Remarkable coloratura soprano. One of the most attractive personalities, as well as one of the most gifted women on the operatic stage. Her real name was Marcelline Kadanska. She was born in the little Polish town of Wisnewcryth, near Lemberg, of a musical family, her father, Professor Kadanska being a teacher of the violin and piano, and a good all-round musician, who played several instruments. He taught the child Marcelline to play the piano at the age of six. Later he instructed her on the violin, so that she was at a very early age a talented performer on both instruments, long before it was discovered that she was the possessor of a voice. The family traveled through the provinces giving concerts, at which the future prima donna played the violin and piano.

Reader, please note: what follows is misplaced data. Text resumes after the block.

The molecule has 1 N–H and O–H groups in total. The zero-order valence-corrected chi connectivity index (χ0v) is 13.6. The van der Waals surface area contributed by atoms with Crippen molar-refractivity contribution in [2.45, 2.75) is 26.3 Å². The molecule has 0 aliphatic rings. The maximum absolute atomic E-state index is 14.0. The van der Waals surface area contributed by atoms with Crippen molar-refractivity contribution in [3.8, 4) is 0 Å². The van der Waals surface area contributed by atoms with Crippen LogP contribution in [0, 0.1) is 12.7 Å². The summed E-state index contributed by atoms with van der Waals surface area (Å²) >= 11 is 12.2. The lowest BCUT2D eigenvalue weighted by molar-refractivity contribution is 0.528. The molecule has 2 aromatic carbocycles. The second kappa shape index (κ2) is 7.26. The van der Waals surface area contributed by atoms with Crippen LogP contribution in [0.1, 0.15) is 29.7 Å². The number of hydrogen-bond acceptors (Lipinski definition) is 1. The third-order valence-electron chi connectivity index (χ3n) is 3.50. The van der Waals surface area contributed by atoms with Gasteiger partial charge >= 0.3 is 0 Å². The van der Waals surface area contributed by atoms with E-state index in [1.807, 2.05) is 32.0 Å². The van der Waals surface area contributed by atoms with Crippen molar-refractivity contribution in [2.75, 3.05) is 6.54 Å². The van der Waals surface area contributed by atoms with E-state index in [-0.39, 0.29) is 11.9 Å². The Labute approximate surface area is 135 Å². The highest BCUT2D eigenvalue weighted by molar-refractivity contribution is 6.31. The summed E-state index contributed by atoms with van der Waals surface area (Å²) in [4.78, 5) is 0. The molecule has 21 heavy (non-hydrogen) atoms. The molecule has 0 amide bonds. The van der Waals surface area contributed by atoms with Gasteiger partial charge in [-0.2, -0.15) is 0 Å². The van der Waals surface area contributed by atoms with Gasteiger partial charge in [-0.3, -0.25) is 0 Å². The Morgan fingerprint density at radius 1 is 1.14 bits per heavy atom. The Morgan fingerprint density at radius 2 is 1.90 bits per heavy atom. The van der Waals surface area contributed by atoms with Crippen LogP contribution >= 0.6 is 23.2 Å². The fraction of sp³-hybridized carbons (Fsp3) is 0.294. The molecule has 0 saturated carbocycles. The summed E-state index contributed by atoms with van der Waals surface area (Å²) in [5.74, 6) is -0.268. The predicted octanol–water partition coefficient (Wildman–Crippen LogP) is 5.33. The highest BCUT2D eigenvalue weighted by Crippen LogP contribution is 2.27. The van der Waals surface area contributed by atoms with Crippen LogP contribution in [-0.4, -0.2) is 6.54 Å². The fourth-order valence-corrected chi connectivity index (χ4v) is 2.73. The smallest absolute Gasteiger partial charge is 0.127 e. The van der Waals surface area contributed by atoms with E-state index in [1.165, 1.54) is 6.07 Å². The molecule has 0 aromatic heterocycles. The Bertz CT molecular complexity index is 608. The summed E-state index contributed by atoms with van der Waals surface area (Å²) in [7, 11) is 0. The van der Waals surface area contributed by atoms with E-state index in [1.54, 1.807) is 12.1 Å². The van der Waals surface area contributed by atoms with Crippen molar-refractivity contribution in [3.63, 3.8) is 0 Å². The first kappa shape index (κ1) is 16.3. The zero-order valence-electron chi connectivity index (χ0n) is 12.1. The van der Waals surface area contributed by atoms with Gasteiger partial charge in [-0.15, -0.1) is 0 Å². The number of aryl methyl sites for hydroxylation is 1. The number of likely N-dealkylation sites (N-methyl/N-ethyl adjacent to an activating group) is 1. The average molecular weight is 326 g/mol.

M. Janowief, a friend of Marcelline's father, hearing her play, and believing her to be possessed of great talent, sent her to the Conservatory at Lemberg, where for eleven years she studied piano with Professor Wilhelm Stengl and the violin under other teachers. Just as she was finishing her studies her voice attracted the attention of her teachers, and she was sent to Vienna, where she studied violin with Hellmesberger, piano with Eppstein and voice with Rokitansk}'. It was Liszt, who decided the girl's career. He listened to her play, and then, after she had rendered one of the Polish folk-songs, he said to her: " My child, God has given you three pairs of wings with which to fly through the country of music. They are all equal. Give up none of them, but sing, my child, sing, for you have the voice of an angel." Shortly after finishing her studies in Vienna Professor Stengl took her to G. B. Lamperti at Milan, and with this teacher she studied two years. She became the wife of Professor Stengl, her first teacher, and with him removed to Vienna, where he became a professor at the Conservatory and she studied German Opera with Richard Lewy. Then as Marcella Sembrich (her mother's name), she began her operatic career. Her debut was made in 1877 at Athens as Elvira in I Puritani. She was then engaged for eighteen months at the Dresden Court Theatre, and from 1880 for five seasons in London, making tours on the Continent and in the United States, where she was a member of the Metropolitan Opera Company under Abbey. She returned to the United States in 1898, and although fourteen years had elapsed since her last visit she reestablished herself in popular favor and has ever since been one of the most popular of the singers who visit this country. Mme. Sembrich sang in the Lower Rhine Festival of 1880, and has appeared at many other festivals. In London and St. Petersburg she is extremely popular. The season of 1881 and 1882, she sang Dinorah for the first time in England and also the role of Constance in a revival of Mozart's Entfuhrung. One of her greatest impersonations is Rosina in The Barber of Seville, and her Mimi in La Boheme, Lucia in the Donizetti opera, and Violetta in Traviata, are all highly spoken of. Other roles in which Mme. Sembrich has been heard to advantage are Marie, in The Daughter of the Regiment; The Countess, in The Marriage of Figaro; Zerlina, in Don Giovanni, and Susanna, in Marriage of Figaro. She sang in Donizetti's Don Pasquale in a revival of that opera in 1900, and as the Queen of the Night in Mozart's Magic Flute, being one of the few great exponents of the pure Italian style of singing. She has also sung Elsa in Lohengrin and Eva in Die Meistersinger. Mme. Sembrich has a repertory of thirty-seven operas. Her voice is of great limpid purity, about two and one-half octaves in compass, and is very brilliant in the upper regjster. Time has as yet made no inroads upon it, and of it one critic has said: "Its passing would be a calamity, for there are few like it." She still gives much time to practise, spending three hours a day, one hour each to voice, piano and violin. No vocalist, except Patti has received so many decorations. Mme. Sembrich lives in Dresden, and is the mother of a son twenty-two years of age who is an art printer.